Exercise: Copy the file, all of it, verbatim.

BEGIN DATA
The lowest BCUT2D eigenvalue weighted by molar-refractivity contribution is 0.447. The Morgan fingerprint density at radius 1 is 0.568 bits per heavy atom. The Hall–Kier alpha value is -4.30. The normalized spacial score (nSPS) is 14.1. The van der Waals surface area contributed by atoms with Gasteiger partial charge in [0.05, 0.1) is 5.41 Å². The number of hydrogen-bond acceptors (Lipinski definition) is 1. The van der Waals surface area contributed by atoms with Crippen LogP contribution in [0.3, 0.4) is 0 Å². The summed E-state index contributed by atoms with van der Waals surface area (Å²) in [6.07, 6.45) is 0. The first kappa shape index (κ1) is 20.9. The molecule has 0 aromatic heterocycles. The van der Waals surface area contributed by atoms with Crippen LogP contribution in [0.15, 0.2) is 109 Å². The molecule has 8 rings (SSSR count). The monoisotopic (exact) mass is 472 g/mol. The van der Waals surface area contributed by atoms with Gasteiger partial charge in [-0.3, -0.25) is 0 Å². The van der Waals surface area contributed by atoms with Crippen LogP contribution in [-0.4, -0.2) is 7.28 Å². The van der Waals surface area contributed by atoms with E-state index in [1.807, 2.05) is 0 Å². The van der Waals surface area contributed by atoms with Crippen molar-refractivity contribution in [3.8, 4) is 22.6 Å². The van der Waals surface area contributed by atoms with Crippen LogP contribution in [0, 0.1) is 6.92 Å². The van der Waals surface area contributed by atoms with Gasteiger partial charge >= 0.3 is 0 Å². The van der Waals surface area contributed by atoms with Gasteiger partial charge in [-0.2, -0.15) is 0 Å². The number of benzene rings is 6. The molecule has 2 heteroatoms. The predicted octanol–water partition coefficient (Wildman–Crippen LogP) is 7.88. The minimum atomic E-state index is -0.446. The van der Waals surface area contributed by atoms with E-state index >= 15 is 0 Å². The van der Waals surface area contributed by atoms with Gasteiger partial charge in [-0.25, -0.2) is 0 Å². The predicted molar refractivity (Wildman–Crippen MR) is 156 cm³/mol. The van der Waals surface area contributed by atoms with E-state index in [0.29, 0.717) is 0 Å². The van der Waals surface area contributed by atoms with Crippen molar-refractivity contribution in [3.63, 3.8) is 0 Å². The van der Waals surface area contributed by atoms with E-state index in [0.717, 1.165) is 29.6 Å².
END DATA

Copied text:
The lowest BCUT2D eigenvalue weighted by molar-refractivity contribution is 0.447. The Morgan fingerprint density at radius 1 is 0.568 bits per heavy atom. The Hall–Kier alpha value is -4.30. The normalized spacial score (nSPS) is 14.1. The van der Waals surface area contributed by atoms with Gasteiger partial charge in [0.05, 0.1) is 5.41 Å². The number of hydrogen-bond acceptors (Lipinski definition) is 1. The van der Waals surface area contributed by atoms with Crippen LogP contribution in [0.3, 0.4) is 0 Å². The summed E-state index contributed by atoms with van der Waals surface area (Å²) in [6.07, 6.45) is 0. The first kappa shape index (κ1) is 20.9. The molecule has 0 aromatic heterocycles. The van der Waals surface area contributed by atoms with Crippen LogP contribution in [0.15, 0.2) is 109 Å². The molecule has 8 rings (SSSR count). The monoisotopic (exact) mass is 472 g/mol. The van der Waals surface area contributed by atoms with Gasteiger partial charge in [-0.3, -0.25) is 0 Å². The van der Waals surface area contributed by atoms with Crippen LogP contribution in [-0.4, -0.2) is 7.28 Å². The van der Waals surface area contributed by atoms with E-state index in [1.807, 2.05) is 0 Å². The van der Waals surface area contributed by atoms with Crippen molar-refractivity contribution in [3.8, 4) is 22.6 Å². The van der Waals surface area contributed by atoms with Crippen LogP contribution in [0, 0.1) is 6.92 Å². The van der Waals surface area contributed by atoms with Gasteiger partial charge >= 0.3 is 0 Å². The van der Waals surface area contributed by atoms with Gasteiger partial charge in [-0.2, -0.15) is 0 Å². The number of benzene rings is 6. The molecule has 2 heteroatoms. The predicted octanol–water partition coefficient (Wildman–Crippen LogP) is 7.88. The minimum atomic E-state index is -0.446. The van der Waals surface area contributed by atoms with E-state index >= 15 is 0 Å². The van der Waals surface area contributed by atoms with Gasteiger partial charge in [-0.25, -0.2) is 0 Å². The predicted molar refractivity (Wildman–Crippen MR) is 156 cm³/mol. The van der Waals surface area contributed by atoms with E-state index in [0.29, 0.717) is 0 Å². The van der Waals surface area contributed by atoms with Crippen molar-refractivity contribution in [3.63, 3.8) is 0 Å². The van der Waals surface area contributed by atoms with E-state index in [0.717, 1.165) is 29.6 Å².